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Farmers call out government workforce survey results

2 October 2019

The National Farmers' Federation says a new government report looking at agriculture's workforce doesn't match farmers' lived experience and fails to provide appropriate or current evidence that will help fix the much talked about problem of labour shortages.

The Demand for Farm Workers Farm Survey 2018 published today by the Australian Bureau of Agriculture and Resource Economics and Science (ABARES) reports that farmers in the horticulture sector have almost no difficulty in attracting workers. The report suggests of the 20,000 advertised positions, the survey found only 700, or 3.5% went unfilled. By industry, 14% of vegetable growers and 18% of both fruit and nut growers said they had difficulty recruiting workers. Broadacre and dairy were found to have the most pronounced workforce challenges.

"Strangely, this is almost the exact opposite of what NFF members report the situation to be," NFF CEO Tony Mahar said.

"We have strong reservations about the report as we know the farm labour shortage is most severe in horticulture and while it is still a serious problem, it is less so in the dairy and broadacre sectors. The survey doesn't align with what farmers are saying, did not cover many of the main fruit growing regions and instead focussed on fruit growing in the Murray Darling Basin.

"We are concerned that the findings are unhelpful in providing up-to-date data and positive steps that can be taken to deliver policies and initiatives to widen the farm workforce pool.

"Currently agriculture's workforce deficit is one of the largest constraints to our sector's productivity growth and we need solutions for agriculture to reach its potential of being a $100 billion industry by 2030."

Mr Mahar said the industry-led evidence confirming farmers' labour challenges was clear.

"A 2019 report commissioned by growers lead by VegetablesWA and developed by Dr Joanna Howe of the University of Adelaide found that 40% of vegetable growers had been unable to fill vacancies over a five year period and 22% said they experienced difficulties attracting workers "almost all of the time".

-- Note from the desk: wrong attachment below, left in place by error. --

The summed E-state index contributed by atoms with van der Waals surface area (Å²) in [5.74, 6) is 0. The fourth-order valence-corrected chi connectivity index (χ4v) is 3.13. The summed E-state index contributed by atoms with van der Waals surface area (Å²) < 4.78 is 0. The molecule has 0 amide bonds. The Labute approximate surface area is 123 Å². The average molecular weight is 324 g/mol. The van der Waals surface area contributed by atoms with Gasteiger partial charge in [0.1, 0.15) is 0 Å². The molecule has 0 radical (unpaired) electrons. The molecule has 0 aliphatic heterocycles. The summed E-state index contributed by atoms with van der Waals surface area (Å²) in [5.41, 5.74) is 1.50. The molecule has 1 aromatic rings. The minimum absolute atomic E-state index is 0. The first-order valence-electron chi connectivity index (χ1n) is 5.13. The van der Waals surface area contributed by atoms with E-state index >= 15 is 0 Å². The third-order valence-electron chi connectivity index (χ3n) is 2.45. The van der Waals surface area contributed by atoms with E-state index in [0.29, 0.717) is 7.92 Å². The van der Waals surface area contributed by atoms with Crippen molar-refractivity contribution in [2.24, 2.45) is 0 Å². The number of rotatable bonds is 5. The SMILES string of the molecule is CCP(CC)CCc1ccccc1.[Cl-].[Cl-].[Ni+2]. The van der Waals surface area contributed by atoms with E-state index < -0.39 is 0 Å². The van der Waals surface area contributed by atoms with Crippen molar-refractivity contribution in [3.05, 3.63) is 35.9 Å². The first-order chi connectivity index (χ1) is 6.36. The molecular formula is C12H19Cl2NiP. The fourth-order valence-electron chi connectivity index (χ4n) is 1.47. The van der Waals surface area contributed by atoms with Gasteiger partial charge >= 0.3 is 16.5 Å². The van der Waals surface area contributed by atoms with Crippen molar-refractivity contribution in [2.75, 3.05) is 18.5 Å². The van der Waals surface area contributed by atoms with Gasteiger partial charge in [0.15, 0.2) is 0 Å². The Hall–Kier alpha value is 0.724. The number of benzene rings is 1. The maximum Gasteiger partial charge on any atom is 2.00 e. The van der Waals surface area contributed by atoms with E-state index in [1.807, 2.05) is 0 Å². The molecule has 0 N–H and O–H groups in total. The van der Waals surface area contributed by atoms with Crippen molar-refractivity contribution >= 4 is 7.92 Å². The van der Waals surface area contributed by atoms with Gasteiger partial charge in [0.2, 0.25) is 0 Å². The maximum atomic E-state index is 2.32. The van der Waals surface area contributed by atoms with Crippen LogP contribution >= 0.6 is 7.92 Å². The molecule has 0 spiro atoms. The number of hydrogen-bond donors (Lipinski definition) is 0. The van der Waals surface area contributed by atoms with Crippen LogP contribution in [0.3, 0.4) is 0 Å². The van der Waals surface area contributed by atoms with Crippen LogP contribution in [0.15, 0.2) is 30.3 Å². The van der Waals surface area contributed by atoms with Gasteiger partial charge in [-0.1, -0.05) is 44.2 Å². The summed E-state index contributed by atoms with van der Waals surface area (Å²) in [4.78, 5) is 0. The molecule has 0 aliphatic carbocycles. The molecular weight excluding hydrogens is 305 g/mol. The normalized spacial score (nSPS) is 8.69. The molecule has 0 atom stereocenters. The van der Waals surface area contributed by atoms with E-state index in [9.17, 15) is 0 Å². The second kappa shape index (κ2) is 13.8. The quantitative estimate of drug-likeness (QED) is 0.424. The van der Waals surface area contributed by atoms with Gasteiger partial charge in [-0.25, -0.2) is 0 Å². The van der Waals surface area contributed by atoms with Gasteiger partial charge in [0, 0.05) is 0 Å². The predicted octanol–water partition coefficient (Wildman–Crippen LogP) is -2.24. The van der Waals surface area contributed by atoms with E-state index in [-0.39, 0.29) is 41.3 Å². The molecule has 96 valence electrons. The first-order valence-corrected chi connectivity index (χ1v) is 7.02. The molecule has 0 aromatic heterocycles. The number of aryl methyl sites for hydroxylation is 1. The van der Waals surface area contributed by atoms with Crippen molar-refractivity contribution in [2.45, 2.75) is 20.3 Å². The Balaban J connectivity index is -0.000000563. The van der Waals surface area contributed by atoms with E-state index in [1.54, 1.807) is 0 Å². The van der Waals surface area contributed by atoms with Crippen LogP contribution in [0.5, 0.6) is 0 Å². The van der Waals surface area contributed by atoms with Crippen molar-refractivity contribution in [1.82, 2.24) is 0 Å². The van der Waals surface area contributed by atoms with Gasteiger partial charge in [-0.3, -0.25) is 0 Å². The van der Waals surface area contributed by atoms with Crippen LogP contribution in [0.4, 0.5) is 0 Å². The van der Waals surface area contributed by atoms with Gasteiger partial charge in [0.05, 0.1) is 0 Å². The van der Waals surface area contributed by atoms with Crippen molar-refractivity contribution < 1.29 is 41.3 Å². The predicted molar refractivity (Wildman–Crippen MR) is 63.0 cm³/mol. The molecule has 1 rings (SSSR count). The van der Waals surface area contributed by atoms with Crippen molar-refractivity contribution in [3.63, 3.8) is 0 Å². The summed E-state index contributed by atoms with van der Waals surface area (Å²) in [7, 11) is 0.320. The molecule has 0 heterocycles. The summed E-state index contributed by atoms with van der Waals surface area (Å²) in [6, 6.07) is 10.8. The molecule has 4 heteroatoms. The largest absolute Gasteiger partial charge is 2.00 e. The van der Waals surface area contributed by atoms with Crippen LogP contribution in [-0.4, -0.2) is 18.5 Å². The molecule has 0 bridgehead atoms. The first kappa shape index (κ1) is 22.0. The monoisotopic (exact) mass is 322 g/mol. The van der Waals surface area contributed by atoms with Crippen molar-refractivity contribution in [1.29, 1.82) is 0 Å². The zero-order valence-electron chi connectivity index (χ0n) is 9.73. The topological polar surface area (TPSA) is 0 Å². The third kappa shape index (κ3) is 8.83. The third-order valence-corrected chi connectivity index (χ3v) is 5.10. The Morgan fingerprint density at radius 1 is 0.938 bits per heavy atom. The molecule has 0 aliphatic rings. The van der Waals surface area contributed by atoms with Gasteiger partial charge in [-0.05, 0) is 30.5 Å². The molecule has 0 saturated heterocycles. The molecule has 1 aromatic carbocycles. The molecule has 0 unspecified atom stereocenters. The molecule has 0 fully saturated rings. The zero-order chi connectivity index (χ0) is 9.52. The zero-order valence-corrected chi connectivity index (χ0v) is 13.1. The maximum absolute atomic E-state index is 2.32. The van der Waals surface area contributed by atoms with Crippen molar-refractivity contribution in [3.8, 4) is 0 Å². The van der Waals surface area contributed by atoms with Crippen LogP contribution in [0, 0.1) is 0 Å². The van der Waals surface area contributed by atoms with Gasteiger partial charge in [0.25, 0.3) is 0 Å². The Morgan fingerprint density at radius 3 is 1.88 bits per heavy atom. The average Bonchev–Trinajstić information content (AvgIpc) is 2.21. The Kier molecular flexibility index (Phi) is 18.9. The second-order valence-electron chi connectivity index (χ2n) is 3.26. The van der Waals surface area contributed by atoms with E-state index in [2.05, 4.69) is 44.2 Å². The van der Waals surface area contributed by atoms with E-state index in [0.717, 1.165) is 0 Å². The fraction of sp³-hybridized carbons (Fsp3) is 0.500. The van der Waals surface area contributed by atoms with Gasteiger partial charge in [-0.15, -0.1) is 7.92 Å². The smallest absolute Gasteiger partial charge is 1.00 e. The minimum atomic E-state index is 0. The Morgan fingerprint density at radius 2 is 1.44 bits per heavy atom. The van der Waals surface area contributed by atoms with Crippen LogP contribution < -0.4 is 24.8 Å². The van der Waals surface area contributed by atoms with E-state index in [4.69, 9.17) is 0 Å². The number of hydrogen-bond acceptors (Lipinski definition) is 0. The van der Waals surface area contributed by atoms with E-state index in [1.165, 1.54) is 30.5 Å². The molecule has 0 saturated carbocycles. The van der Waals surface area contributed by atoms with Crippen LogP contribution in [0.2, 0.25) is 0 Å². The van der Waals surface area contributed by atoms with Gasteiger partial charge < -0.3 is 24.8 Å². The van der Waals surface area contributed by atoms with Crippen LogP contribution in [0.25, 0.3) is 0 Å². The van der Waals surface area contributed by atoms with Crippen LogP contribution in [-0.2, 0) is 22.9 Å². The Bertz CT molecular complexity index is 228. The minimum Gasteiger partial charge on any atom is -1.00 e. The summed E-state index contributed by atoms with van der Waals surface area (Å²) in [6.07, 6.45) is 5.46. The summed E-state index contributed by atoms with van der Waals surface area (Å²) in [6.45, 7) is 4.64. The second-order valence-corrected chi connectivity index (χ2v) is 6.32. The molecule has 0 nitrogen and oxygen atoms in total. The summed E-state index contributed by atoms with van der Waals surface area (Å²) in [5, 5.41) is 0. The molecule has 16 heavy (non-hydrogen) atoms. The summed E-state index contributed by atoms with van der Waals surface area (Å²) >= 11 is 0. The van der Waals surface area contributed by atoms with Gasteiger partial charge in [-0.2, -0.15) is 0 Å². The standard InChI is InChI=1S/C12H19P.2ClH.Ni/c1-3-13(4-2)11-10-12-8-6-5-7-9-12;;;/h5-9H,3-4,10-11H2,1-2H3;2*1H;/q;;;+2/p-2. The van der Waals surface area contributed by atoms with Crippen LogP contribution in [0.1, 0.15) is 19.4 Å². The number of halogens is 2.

"Alarmingly, Dr Howe confirmed the stark reality that some growers feel they are forced to rely upon 'undocumented' migrants who work and remain in Australia, in breach of their visa conditions and to engage in practices which do not comply with Australian labour standards."

The NFF's own labour survey found 43% of farmers experienced labour shortages during peak season, 23% said they had a constant labour shortage, and only 21% said they never experienced shortages. Alarmingly, 20% of those surveyed estimated losses exceeding $50,000 (and up to more than $2 million) per annum and 30% of farmers said a shortfall in labour supply was their principle labour concern for the next 12 months (second only to labour costs, at 33%).

Research carried out by the Victorian Farmers Federation found 67% of growers in the Sunraysia fruit and vegetable growing region required additional workers.

Mr Mahar said the NFF understood the difficulty of accurately assessing the extent to which farmers, particularly those in intensive industries, had challenges filling jobs.

"The figures are clouded by the mobility of workers, fluctuations between peak and non-peak labour needs, reliance on contractors and labour hire and the prevalence of undocumented workers.

"We also recognise that there is significant difficulties in making generalised findings which cover all farms irrespective of factors such as size, crop, location and turnover.

However, Mr Mahar said the ABARES report relied entirely on quantitative findings where by contrast, the NFF hears directly from farmers about their everyday experiences of the challenges of sourcing and retaining workers.

"To arrive at a complete picture of agriculture's labour challenges, statistics need to be combined with the unique complexities of actual accounts from farmers.

The ABARES survey does reveal interesting data about the composition of the agricultural workforce; sources of labour; labour costs and why labour was an important issue for Australian agriculture.

"The data relating to the broadacre and dairy industries is consistent with our understanding – for example that the workforce of these industries is smaller and made up largely of family and local workers," Mr Mahar said.

"We also concur that farmers have most difficulty filling skilled roles."

Mr Mahar said the NFF had been optimistic that the ABARES' survey would provide the much needed insights into the on-the-ground experience experienced by farmers.

"Despite the findings by ABARES, we remain firmly of the view that there is a problem.

"We continue to call for the Government to help agriculture lead its own thorough, well-resourced workforce study that addresses the sector-by-sector, region-by-region, seasonal complexities to deliver a true understanding of farmers' labour challenges," Mr Mahar said

Media Enquiries: Laureta Wallace
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P 0408 448 250

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